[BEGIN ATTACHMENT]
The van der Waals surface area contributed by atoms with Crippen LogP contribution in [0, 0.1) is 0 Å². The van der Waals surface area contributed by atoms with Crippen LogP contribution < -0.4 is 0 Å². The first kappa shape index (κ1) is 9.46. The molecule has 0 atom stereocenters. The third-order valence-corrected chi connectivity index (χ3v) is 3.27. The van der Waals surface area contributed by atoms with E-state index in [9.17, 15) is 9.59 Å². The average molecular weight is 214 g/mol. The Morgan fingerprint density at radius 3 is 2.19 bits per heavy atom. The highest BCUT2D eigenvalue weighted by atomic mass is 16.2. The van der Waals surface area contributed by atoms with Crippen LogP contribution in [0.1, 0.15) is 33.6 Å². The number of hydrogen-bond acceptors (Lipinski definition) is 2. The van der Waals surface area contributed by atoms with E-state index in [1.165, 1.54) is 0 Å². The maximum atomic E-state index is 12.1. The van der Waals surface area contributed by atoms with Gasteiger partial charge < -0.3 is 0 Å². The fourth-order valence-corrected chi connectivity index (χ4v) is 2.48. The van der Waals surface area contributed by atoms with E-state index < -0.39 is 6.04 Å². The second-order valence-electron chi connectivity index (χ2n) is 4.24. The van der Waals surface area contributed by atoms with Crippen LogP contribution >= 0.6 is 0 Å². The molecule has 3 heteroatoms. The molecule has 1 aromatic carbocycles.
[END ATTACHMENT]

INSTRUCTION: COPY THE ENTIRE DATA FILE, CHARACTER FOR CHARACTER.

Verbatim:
The van der Waals surface area contributed by atoms with Crippen LogP contribution in [0, 0.1) is 0 Å². The van der Waals surface area contributed by atoms with Crippen LogP contribution < -0.4 is 0 Å². The first kappa shape index (κ1) is 9.46. The molecule has 0 atom stereocenters. The third-order valence-corrected chi connectivity index (χ3v) is 3.27. The van der Waals surface area contributed by atoms with E-state index in [9.17, 15) is 9.59 Å². The average molecular weight is 214 g/mol. The Morgan fingerprint density at radius 3 is 2.19 bits per heavy atom. The highest BCUT2D eigenvalue weighted by atomic mass is 16.2. The van der Waals surface area contributed by atoms with Crippen LogP contribution in [0.1, 0.15) is 33.6 Å². The number of hydrogen-bond acceptors (Lipinski definition) is 2. The van der Waals surface area contributed by atoms with E-state index in [1.165, 1.54) is 0 Å². The maximum atomic E-state index is 12.1. The van der Waals surface area contributed by atoms with Gasteiger partial charge < -0.3 is 0 Å². The fourth-order valence-corrected chi connectivity index (χ4v) is 2.48. The van der Waals surface area contributed by atoms with E-state index < -0.39 is 6.04 Å². The second-order valence-electron chi connectivity index (χ2n) is 4.24. The van der Waals surface area contributed by atoms with Crippen LogP contribution >= 0.6 is 0 Å². The molecule has 3 heteroatoms. The molecule has 1 aromatic carbocycles.